Transition to Electronic I-94 Card

Beginning April 30, 2013 in select airports and continuing through May 21st, 2013 (when all air and sea ports will have transitioned), U.S. Customs and Border Protection (CBP) will transition to an electronic I-94 arrival/departure record. International non-immigrants entering the U.S. through air or by sea will no longer have to fill out a paper I-94 arrival/departure record. CBP will gather all required information automatically from the traveler’s electronic travel records. This automation will streamline the entry process for travelers. The paper I-94 card will still be used at land border ports of entry.

Read CBP’s press release detailing this new process.

Review the below FAQ to answer questions about what this transition means to you.


What is an I-94?

The I-94 card is the document that is used to denote a person’s immigration status, and their period of authorized stay in the U.S. It is distributed upon entry and, at present, is removed when an individual departs the U.S.

What does this mean for me?

When entering the U.S., you will no longer be issued a paper I-94 admission number, unless entering at a land border. You will still receive a stamp in your passport which details the status you were admitted in (i.e, F-1, J-1, H-1B) and the duration of stay.

Does this mean if I enter the U.S. after April 30th I will no longer have an I-94 admission number?

No, you still receive an admission number, just not a paper form. You can access this number by visiting CBP’s website, http://www.cbp.gov/I94. To access the I-94 information, simply type in your name (as it appears on the visa stamp), biographical information, port and day of entry, and then you will be able to access your I-94 admission number and print off as needed. An image of what this screen will look like can be viewed on page 2 of this PDF.

How will the OIS assist with this transition?

The OIS will assist new international students and scholars in printing their electronic I-94 card during check-in with our office.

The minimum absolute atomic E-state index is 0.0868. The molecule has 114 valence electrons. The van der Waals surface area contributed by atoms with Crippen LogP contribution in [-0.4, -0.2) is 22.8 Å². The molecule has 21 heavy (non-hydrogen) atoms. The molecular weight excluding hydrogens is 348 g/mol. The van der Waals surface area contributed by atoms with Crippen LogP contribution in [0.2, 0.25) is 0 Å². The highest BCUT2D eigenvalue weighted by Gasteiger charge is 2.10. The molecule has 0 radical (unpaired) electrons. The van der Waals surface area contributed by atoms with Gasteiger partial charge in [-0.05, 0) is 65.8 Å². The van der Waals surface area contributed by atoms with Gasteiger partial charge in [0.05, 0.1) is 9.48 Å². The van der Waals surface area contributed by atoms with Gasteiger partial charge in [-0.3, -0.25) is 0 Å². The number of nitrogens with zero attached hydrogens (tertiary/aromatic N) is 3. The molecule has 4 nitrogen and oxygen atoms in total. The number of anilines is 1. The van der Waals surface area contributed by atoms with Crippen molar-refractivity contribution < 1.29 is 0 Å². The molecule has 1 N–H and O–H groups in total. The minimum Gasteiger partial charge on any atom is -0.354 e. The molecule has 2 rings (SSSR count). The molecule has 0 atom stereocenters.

How does this affect the Social Security Card, Driver’s License, I-9, and other processes that require I-94 cards?

These processes haven’t changed and still require the I-94 admission number. You will still need to print off the paper version of the I-94 card to apply for a social security number and driver’s license. Anyone who will be on University Payroll and needs to complete an I-9 will also need to print off the I-94 card before completing this form. Additionally, USCIS forms (I-765, I-539, I-129, etc.) still have the I-94 admission number as a required field, in which case you will need to use the printed version of the card when filing these applications.

What happens when I depart the US?

If you still have a paper card in your passport, this will be collected by the airline. Keep in mind, if you have a paper I-94 card now, depart the US, and re-enter after April 30th you will not be provided a paper card for re-entry. The airlines are still responsible for recording the departure information and will do so electronically for anyone that does not have a paper card.

What if I was issued a paper card, but lost it?

CBP will make admission records for entries on, or after, April 30, 2011 available electronically. You can simply visit CBP’s website, www.cbp.gov/I94, and print the card. If the last entry to the U.S. was prior to April 30, 2011, CBP will not have an electronic record of the admission and you will have to file for a replacement using Form I-102.